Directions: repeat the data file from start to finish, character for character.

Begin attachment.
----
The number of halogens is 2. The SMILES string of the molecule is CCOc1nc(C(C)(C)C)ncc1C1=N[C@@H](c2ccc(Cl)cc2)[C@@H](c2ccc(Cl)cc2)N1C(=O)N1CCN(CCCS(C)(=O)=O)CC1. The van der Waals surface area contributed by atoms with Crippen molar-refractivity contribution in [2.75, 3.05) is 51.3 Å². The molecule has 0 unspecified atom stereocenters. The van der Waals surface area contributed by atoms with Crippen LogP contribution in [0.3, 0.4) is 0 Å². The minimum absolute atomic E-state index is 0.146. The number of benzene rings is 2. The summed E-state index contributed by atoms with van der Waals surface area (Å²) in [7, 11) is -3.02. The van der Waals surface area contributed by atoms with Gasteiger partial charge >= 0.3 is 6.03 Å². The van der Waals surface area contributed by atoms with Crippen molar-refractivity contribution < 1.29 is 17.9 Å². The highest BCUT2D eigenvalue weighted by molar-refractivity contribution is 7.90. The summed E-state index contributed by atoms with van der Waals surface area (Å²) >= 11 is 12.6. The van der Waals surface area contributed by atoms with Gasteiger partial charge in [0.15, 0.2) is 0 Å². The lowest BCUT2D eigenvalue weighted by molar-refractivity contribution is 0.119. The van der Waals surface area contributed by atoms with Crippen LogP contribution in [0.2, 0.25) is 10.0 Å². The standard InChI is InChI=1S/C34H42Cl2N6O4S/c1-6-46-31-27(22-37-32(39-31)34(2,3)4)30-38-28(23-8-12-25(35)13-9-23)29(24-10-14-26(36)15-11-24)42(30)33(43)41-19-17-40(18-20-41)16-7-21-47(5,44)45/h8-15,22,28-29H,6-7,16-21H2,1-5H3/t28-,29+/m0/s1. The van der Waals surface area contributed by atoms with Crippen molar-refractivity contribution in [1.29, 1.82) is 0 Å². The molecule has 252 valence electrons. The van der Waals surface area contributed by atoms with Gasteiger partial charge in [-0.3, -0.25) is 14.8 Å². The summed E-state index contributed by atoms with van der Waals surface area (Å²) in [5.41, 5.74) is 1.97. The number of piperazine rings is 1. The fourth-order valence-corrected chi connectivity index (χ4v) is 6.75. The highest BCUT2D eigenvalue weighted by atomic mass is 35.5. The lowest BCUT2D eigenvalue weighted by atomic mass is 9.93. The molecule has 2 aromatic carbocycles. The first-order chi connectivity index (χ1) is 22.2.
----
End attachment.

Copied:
The number of halogens is 2. The SMILES string of the molecule is CCOc1nc(C(C)(C)C)ncc1C1=N[C@@H](c2ccc(Cl)cc2)[C@@H](c2ccc(Cl)cc2)N1C(=O)N1CCN(CCCS(C)(=O)=O)CC1. The van der Waals surface area contributed by atoms with Crippen molar-refractivity contribution in [2.75, 3.05) is 51.3 Å². The molecule has 0 unspecified atom stereocenters. The van der Waals surface area contributed by atoms with Crippen LogP contribution in [0.3, 0.4) is 0 Å². The minimum absolute atomic E-state index is 0.146. The number of benzene rings is 2. The summed E-state index contributed by atoms with van der Waals surface area (Å²) in [7, 11) is -3.02. The van der Waals surface area contributed by atoms with Gasteiger partial charge >= 0.3 is 6.03 Å². The van der Waals surface area contributed by atoms with Crippen molar-refractivity contribution < 1.29 is 17.9 Å². The highest BCUT2D eigenvalue weighted by molar-refractivity contribution is 7.90. The summed E-state index contributed by atoms with van der Waals surface area (Å²) >= 11 is 12.6. The van der Waals surface area contributed by atoms with Gasteiger partial charge in [0.15, 0.2) is 0 Å². The lowest BCUT2D eigenvalue weighted by molar-refractivity contribution is 0.119. The van der Waals surface area contributed by atoms with Crippen LogP contribution in [0.2, 0.25) is 10.0 Å². The standard InChI is InChI=1S/C34H42Cl2N6O4S/c1-6-46-31-27(22-37-32(39-31)34(2,3)4)30-38-28(23-8-12-25(35)13-9-23)29(24-10-14-26(36)15-11-24)42(30)33(43)41-19-17-40(18-20-41)16-7-21-47(5,44)45/h8-15,22,28-29H,6-7,16-21H2,1-5H3/t28-,29+/m0/s1. The van der Waals surface area contributed by atoms with Crippen molar-refractivity contribution in [1.29, 1.82) is 0 Å². The molecule has 252 valence electrons. The van der Waals surface area contributed by atoms with Gasteiger partial charge in [-0.3, -0.25) is 14.8 Å². The summed E-state index contributed by atoms with van der Waals surface area (Å²) in [5.41, 5.74) is 1.97. The number of piperazine rings is 1. The fourth-order valence-corrected chi connectivity index (χ4v) is 6.75. The highest BCUT2D eigenvalue weighted by atomic mass is 35.5. The lowest BCUT2D eigenvalue weighted by atomic mass is 9.93. The molecule has 2 aromatic carbocycles. The first-order chi connectivity index (χ1) is 22.2.